Guest poem sent in by Katherine E. Hudson
(Poem #1376) When Death Comes
When death comes like the hungry bear in autumn; when death comes and takes all the bright coins from his purse to buy me, and snaps the purse shut; when death comes like the measle-pox: when death comes like an iceberg between the shoulder blades, I want to step through the door full of curiosity, wondering what is it going to be like, that cottage of darkness? And therefore I look upon everything as a brotherhood and a sisterhood, and I look upon time as no more than an idea, and I consider eternity as another possibility, and I think of each life as a flower, as common as a field daisy, and as singular, and each name a comfortable music in the mouth, tending, as all music does, toward silence, and each body a lion of courage, and something precious to the earth. When it's over, I want to say: all my life I was a bride married to amazement. I was the bridegroom, taking the world into my arms. When it's over, I don't want to wonder if I have made of my life something particular, and real. I don't want to find myself sighing and frightened, or full of argument. I don't want to end up simply having visited this world.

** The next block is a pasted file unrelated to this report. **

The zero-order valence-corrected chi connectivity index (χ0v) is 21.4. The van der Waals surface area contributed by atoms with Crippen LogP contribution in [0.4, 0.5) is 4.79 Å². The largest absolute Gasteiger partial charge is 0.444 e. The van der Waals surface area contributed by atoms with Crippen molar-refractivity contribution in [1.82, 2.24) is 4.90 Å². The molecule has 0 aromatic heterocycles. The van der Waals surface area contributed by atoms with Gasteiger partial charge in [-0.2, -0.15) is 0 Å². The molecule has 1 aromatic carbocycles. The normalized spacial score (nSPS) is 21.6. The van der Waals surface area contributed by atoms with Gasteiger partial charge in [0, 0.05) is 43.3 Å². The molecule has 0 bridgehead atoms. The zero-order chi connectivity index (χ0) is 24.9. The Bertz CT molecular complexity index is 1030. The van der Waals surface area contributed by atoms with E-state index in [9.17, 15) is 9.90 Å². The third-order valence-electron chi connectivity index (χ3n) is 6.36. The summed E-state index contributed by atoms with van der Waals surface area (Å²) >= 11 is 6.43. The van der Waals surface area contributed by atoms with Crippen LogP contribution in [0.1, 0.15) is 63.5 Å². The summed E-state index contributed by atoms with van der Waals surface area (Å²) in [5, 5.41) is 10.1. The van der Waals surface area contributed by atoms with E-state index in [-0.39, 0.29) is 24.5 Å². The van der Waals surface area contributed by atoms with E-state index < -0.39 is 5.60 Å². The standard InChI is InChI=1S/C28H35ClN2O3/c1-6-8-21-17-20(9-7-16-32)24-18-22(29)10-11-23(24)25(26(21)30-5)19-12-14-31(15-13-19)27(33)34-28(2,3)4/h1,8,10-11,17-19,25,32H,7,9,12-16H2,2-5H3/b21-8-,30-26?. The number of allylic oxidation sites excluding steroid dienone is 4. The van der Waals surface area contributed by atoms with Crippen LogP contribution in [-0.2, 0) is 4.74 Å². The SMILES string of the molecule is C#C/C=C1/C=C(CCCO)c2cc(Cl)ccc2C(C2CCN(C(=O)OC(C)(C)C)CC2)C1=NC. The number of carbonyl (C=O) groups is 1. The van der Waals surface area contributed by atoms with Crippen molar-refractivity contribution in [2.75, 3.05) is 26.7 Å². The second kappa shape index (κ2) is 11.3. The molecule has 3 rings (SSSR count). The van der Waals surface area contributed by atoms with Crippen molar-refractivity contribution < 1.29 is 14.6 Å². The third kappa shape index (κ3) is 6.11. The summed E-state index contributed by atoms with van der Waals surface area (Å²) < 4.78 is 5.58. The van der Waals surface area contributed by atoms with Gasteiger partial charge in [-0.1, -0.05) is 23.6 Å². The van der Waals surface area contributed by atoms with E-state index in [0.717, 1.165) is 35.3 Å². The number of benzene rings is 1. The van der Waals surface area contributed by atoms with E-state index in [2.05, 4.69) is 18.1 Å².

I've been somewhat surprised so few of Mary Oliver's poems have been included in the Minstrels' archive, as I have found her a revelation and a delight among contemporary poets. I suppose that's because she addresses matters that engage my interest and does so with language that is both ordinary and imaginative. She has a unique ability to convey the wonder and awe the natural world and its denizens can evoke, usually using rather simple language to do it, though this poem doesn't really illustrate that ability. Nonetheless, "the bride married to amazement" and "the bridegroom, taking the world into [his] arms," firmly link this poem to others in which Oliver more obviously celebrates the natural world. The catalog of images at the beginning of this poem reminds me of the various forms of death identified by Gerard Manley Hopkins at the beginning of "Part the Second" of The Wreck of the Deutschland: "'Some find me a sword; some/The flange and the rail; flame,/Fang, or flood,' goes Death on a drum/And storms bugle his fame." But Hopkins' list is rather flatly concrete, while Oliver's imagery is forceful and evocative, suggesting the suddenness with which death may come (the snapping shut of the purse), its implacability (the hungry bear), the pain and disgust (the measle-pox), and fear (the iceberg between the shoulders--oooh, I like that one!) that may accompany it. [By the way, don't anybody think I'm dissing Hopkins, who is one of my favorite poets; and The Deutschland is a powerful poem, I think--a pity it's probably too long for the Minstrels' archive.] But my fondness for Oliver's poetry isn't based in analysis--she moves me, consistently and deeply. And my desire for that kind of experience is why I signed up for the Minstrels' list. Only a few poems I've seen so far have given me the charge only good poetry can (The Icelandic Language was one)--but that's not a problem: how many highs a week can a person stand, anyway? And I'm seeing poems I would otherwise never encounter. I thank you very much indeed for your service and thank my fellow list-members for their contributions and insights. Katherine Hudson